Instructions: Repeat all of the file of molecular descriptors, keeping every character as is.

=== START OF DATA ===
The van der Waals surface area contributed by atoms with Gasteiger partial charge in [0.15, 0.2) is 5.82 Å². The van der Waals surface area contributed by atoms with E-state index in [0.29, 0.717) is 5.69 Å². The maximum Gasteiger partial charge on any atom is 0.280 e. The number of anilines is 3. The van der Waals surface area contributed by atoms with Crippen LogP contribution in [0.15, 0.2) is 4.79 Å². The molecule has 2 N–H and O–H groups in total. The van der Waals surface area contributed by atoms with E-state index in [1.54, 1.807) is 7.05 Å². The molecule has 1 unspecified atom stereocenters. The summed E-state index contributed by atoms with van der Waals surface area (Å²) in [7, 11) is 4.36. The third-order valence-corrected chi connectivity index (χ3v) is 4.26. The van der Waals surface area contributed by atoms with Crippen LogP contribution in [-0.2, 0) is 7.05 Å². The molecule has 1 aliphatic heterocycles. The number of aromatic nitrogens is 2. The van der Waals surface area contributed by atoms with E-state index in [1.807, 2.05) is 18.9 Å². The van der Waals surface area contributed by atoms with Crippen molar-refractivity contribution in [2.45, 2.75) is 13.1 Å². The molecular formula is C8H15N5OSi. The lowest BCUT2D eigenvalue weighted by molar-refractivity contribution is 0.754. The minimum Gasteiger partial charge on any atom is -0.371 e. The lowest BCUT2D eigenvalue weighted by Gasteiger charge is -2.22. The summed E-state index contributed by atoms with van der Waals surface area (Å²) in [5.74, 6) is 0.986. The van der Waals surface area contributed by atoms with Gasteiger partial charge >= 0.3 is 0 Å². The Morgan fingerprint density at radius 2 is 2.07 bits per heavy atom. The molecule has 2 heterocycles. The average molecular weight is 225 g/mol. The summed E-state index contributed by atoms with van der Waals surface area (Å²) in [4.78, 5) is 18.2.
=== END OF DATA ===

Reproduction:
The van der Waals surface area contributed by atoms with Gasteiger partial charge in [0.15, 0.2) is 5.82 Å². The van der Waals surface area contributed by atoms with E-state index in [0.29, 0.717) is 5.69 Å². The maximum Gasteiger partial charge on any atom is 0.280 e. The number of anilines is 3. The van der Waals surface area contributed by atoms with Crippen LogP contribution in [0.15, 0.2) is 4.79 Å². The molecule has 2 N–H and O–H groups in total. The van der Waals surface area contributed by atoms with E-state index in [1.54, 1.807) is 7.05 Å². The molecule has 1 unspecified atom stereocenters. The summed E-state index contributed by atoms with van der Waals surface area (Å²) in [7, 11) is 4.36. The third-order valence-corrected chi connectivity index (χ3v) is 4.26. The van der Waals surface area contributed by atoms with Crippen LogP contribution in [-0.2, 0) is 7.05 Å². The molecule has 1 aliphatic heterocycles. The number of aromatic nitrogens is 2. The van der Waals surface area contributed by atoms with E-state index in [1.807, 2.05) is 18.9 Å². The van der Waals surface area contributed by atoms with Crippen molar-refractivity contribution in [2.45, 2.75) is 13.1 Å². The molecular formula is C8H15N5OSi. The lowest BCUT2D eigenvalue weighted by molar-refractivity contribution is 0.754. The minimum Gasteiger partial charge on any atom is -0.371 e. The lowest BCUT2D eigenvalue weighted by Gasteiger charge is -2.22. The summed E-state index contributed by atoms with van der Waals surface area (Å²) in [5.74, 6) is 0.986. The van der Waals surface area contributed by atoms with Gasteiger partial charge >= 0.3 is 0 Å². The Morgan fingerprint density at radius 2 is 2.07 bits per heavy atom. The molecule has 2 heterocycles. The average molecular weight is 225 g/mol. The summed E-state index contributed by atoms with van der Waals surface area (Å²) in [4.78, 5) is 18.2.